The job for the Exiles meantime is to make them the envy of other clubs. Casey is on his last lap there, and will come back to Dublin this summer when he has sorted in his head whether to stay in sport or go into the corporate world. He will leave a lasting and hugely positive impression at a club where he went from captain to CEO in jig time: two years first working for Mick Crossan's Powerday, who sponsor the club, and then into Hazelwood as operations director.

From early in his career Casey has had a mentor as well as an executive coach. When the end was coming he got himself into a top-ranked business school to do an advanced management programme. On his watch in London Irish, Hazelwood came on stream, the club broke new ground in playing a Premiership game in America (against Saracens in New Jersey's Red Bull Arena, where Ireland play the USA on June 10) and they peaked at 12,000 for a St Patrick's Day crowd in the Madejski Stadium.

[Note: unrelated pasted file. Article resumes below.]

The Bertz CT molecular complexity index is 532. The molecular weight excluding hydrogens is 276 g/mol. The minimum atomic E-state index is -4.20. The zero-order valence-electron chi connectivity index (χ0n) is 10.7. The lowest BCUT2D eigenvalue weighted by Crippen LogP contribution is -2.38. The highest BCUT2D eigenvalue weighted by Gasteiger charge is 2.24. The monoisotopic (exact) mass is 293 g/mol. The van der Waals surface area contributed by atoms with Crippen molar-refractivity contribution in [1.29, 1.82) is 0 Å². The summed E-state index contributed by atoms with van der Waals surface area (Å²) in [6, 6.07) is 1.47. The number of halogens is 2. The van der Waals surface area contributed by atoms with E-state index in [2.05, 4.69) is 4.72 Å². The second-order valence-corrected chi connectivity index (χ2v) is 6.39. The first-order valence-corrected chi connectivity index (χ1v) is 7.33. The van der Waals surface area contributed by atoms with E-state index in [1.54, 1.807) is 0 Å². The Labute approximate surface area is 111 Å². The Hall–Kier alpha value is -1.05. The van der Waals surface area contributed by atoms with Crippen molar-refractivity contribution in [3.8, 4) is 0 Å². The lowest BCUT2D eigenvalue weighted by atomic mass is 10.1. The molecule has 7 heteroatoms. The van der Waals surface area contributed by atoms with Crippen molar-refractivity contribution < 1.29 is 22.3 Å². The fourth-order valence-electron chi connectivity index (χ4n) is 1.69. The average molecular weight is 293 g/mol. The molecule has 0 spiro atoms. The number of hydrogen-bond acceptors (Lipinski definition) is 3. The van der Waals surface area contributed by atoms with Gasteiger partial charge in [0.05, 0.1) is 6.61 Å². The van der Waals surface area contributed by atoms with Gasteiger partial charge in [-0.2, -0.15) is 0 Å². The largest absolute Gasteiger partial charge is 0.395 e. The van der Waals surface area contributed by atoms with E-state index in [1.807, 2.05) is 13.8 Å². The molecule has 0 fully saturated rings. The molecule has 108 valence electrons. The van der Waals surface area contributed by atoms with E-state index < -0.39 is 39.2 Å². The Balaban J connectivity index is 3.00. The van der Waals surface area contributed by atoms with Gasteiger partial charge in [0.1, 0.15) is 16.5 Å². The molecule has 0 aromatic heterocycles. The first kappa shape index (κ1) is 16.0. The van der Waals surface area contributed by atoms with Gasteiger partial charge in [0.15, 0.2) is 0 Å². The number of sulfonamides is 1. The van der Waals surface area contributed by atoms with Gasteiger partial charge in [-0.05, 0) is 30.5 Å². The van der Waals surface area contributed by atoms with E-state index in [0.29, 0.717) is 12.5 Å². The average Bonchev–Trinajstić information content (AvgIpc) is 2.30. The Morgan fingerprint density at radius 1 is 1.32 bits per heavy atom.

If relegation was a blot then leaving Reading and heading to Brentford is top of Casey's CV - the most significant step since the club got on the professional train. You may recall when they were tenants of Harlequins at the Stoop: the place would be rocking when the Exiles were there and library-like by comparison when it was Quins' turn to play in their own stadium. When that arrangement came to an end it was off to Reading - a fine stadium but a trek from their home. And it has never quite caught on. Three months ago they got planning permission from Hounslow Council to ground share with Brentford FC in the new 20,000-seater community stadium due to open in 2019.

"It's an incredible location, in between Chiswick and Twickenham, and it's back to our roots," Casey says. "The highest spend per capita at sports events (in England) is south west London, which has 2.5 million people. Reading is 250,000 people. It's a game changer for the club. You have the Irish community in London and the wider exile community, all the Aussies, Kiwis, South Africans, all there. It will be brilliant for us."

Wednesday night should get the ball rolling. And looking like they belong in the Premiership next season will keep it heading in the right direction.